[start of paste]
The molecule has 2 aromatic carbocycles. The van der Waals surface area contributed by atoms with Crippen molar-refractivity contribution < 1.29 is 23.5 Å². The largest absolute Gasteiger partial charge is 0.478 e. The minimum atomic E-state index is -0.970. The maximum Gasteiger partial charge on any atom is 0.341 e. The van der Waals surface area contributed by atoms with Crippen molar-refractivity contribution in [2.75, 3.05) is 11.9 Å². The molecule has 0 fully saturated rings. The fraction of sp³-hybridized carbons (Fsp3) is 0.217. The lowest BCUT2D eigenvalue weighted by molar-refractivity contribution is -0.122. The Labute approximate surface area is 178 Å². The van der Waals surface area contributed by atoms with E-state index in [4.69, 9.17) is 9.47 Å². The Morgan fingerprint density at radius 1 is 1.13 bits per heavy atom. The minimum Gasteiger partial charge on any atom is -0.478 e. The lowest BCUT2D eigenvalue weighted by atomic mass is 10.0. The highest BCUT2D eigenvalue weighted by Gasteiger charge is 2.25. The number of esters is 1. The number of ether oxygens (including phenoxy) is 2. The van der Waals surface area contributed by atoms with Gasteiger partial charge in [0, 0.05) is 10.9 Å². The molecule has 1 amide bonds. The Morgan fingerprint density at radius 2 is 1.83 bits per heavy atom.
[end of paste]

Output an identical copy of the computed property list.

The molecule has 2 aromatic carbocycles. The van der Waals surface area contributed by atoms with Crippen molar-refractivity contribution < 1.29 is 23.5 Å². The largest absolute Gasteiger partial charge is 0.478 e. The minimum atomic E-state index is -0.970. The maximum Gasteiger partial charge on any atom is 0.341 e. The van der Waals surface area contributed by atoms with Crippen molar-refractivity contribution in [2.75, 3.05) is 11.9 Å². The molecule has 0 fully saturated rings. The fraction of sp³-hybridized carbons (Fsp3) is 0.217. The lowest BCUT2D eigenvalue weighted by molar-refractivity contribution is -0.122. The Labute approximate surface area is 178 Å². The van der Waals surface area contributed by atoms with E-state index in [4.69, 9.17) is 9.47 Å². The Morgan fingerprint density at radius 1 is 1.13 bits per heavy atom. The minimum Gasteiger partial charge on any atom is -0.478 e. The lowest BCUT2D eigenvalue weighted by atomic mass is 10.0. The highest BCUT2D eigenvalue weighted by Gasteiger charge is 2.25. The number of esters is 1. The number of ether oxygens (including phenoxy) is 2. The van der Waals surface area contributed by atoms with Gasteiger partial charge in [0, 0.05) is 10.9 Å². The molecule has 1 amide bonds. The Morgan fingerprint density at radius 2 is 1.83 bits per heavy atom.